The Fischer-Dieskau EditionIntroduction by Dietrich Fischer-Dieskau
At first I found the experience somewhat unsettling: an encounter with one's early efforts, whether painting or writing or even work acoustical and musical in nature. But upon inspecting the generous birthday offering from Deutsche Grammophon represented by this collection, initial anxiety gave way to satisfaction; for most of the recordings come from a time that saw me on the way to achieving the best of which I was capable.
It was especially moving to be taken back to happy times of making music with my late first wife Irmgard Poppen, in Scottish songs by Haydn, Beethoven and Weber as well as in French repertoire - together with friends like Aurèle Nicolet, Helmut Heller and Karl Engel. Engel also proved to be an outstanding accompanist in many late Romantic pieces.
That a conductor as distinguished as Ferenc Fricsay was prepared - with his orchestra to accompany Italian and French arias, and did so with such enthusiasm, was something extraordinary, surely a tribute to our friendship and long, productive years of working together. I am particularly fond of these recordings, which were made in the Jesus-Christus-Kirche in Dahlem, Berlin, and have long hoped for their reissue. The performances of Baroque music with the Lucerne Festival Strings, which date back to the beginning of the 1960s, were a last-minute recording project organized alongside festival concerts.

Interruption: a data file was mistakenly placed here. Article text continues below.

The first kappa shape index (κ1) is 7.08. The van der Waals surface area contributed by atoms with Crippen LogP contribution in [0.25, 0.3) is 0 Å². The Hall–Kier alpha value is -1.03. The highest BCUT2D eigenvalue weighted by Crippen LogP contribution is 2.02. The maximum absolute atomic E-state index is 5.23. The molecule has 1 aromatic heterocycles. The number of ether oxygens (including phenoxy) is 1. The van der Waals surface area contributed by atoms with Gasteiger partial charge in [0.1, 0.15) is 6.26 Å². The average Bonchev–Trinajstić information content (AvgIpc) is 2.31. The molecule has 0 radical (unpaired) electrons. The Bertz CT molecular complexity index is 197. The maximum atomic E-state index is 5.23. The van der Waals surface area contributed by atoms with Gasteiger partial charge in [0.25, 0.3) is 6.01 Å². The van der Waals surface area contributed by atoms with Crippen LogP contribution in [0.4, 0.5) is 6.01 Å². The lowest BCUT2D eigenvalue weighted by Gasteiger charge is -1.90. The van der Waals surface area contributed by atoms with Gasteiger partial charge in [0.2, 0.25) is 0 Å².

The recording of Schubert's "Die schöne Müllerin" is of special interest as it has - for reasons I cannot recall - never been available before. I am also grateful to be able to hear again the other lieder recordings with Jörg Demus and am amazed that, along with titles already released several times, there is so much new to discover. It was a great pleasure to be reminded of the recordings of songs by Franz Liszt, for which my newly acquired Bösendorfer was transported to the studio and used in the sessions.
I am left now only to wish that all this music - including much that back then appeared on record for the very first time - is worthy of preservation and that its interpretation will find sympathetic ears.